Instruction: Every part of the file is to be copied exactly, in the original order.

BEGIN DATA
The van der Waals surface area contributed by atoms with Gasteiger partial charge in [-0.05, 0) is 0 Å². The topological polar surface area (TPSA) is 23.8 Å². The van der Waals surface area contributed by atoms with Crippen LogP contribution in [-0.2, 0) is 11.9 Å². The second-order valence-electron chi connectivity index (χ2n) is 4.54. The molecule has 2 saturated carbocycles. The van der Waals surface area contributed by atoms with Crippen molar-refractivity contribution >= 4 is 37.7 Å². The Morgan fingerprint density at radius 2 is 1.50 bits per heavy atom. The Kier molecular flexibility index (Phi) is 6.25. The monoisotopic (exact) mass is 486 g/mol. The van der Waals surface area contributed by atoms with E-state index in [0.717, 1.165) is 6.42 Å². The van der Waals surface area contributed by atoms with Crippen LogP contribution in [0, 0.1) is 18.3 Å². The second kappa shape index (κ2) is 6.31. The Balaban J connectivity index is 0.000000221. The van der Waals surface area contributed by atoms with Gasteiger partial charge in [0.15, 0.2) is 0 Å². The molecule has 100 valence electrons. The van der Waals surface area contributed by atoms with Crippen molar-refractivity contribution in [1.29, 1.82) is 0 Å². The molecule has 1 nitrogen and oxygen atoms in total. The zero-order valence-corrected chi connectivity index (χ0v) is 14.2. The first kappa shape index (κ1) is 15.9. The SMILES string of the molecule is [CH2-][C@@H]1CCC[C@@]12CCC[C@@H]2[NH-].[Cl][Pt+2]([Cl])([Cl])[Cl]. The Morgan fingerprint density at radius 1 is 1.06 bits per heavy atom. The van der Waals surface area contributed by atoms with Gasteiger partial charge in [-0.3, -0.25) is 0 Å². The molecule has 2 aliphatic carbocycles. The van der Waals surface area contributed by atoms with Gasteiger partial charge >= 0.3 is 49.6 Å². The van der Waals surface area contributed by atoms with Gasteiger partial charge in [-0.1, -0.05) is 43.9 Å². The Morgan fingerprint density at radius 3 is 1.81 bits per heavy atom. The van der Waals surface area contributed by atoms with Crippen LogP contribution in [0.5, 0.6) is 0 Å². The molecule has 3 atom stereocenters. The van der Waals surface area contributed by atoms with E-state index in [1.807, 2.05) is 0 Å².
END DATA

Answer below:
The van der Waals surface area contributed by atoms with Gasteiger partial charge in [-0.05, 0) is 0 Å². The topological polar surface area (TPSA) is 23.8 Å². The van der Waals surface area contributed by atoms with Crippen LogP contribution in [-0.2, 0) is 11.9 Å². The second-order valence-electron chi connectivity index (χ2n) is 4.54. The molecule has 2 saturated carbocycles. The van der Waals surface area contributed by atoms with Crippen molar-refractivity contribution >= 4 is 37.7 Å². The Morgan fingerprint density at radius 2 is 1.50 bits per heavy atom. The Kier molecular flexibility index (Phi) is 6.25. The monoisotopic (exact) mass is 486 g/mol. The van der Waals surface area contributed by atoms with E-state index in [0.717, 1.165) is 6.42 Å². The van der Waals surface area contributed by atoms with Crippen LogP contribution in [0, 0.1) is 18.3 Å². The second kappa shape index (κ2) is 6.31. The Balaban J connectivity index is 0.000000221. The van der Waals surface area contributed by atoms with Gasteiger partial charge in [0.15, 0.2) is 0 Å². The molecule has 100 valence electrons. The van der Waals surface area contributed by atoms with Crippen molar-refractivity contribution in [1.29, 1.82) is 0 Å². The molecule has 1 nitrogen and oxygen atoms in total. The zero-order valence-corrected chi connectivity index (χ0v) is 14.2. The first kappa shape index (κ1) is 15.9. The SMILES string of the molecule is [CH2-][C@@H]1CCC[C@@]12CCC[C@@H]2[NH-].[Cl][Pt+2]([Cl])([Cl])[Cl]. The Morgan fingerprint density at radius 1 is 1.06 bits per heavy atom. The van der Waals surface area contributed by atoms with Gasteiger partial charge in [-0.3, -0.25) is 0 Å². The molecule has 2 aliphatic carbocycles. The van der Waals surface area contributed by atoms with Gasteiger partial charge >= 0.3 is 49.6 Å². The van der Waals surface area contributed by atoms with Gasteiger partial charge in [-0.1, -0.05) is 43.9 Å². The Morgan fingerprint density at radius 3 is 1.81 bits per heavy atom. The van der Waals surface area contributed by atoms with Crippen LogP contribution in [0.5, 0.6) is 0 Å². The molecule has 3 atom stereocenters. The van der Waals surface area contributed by atoms with E-state index in [1.807, 2.05) is 0 Å².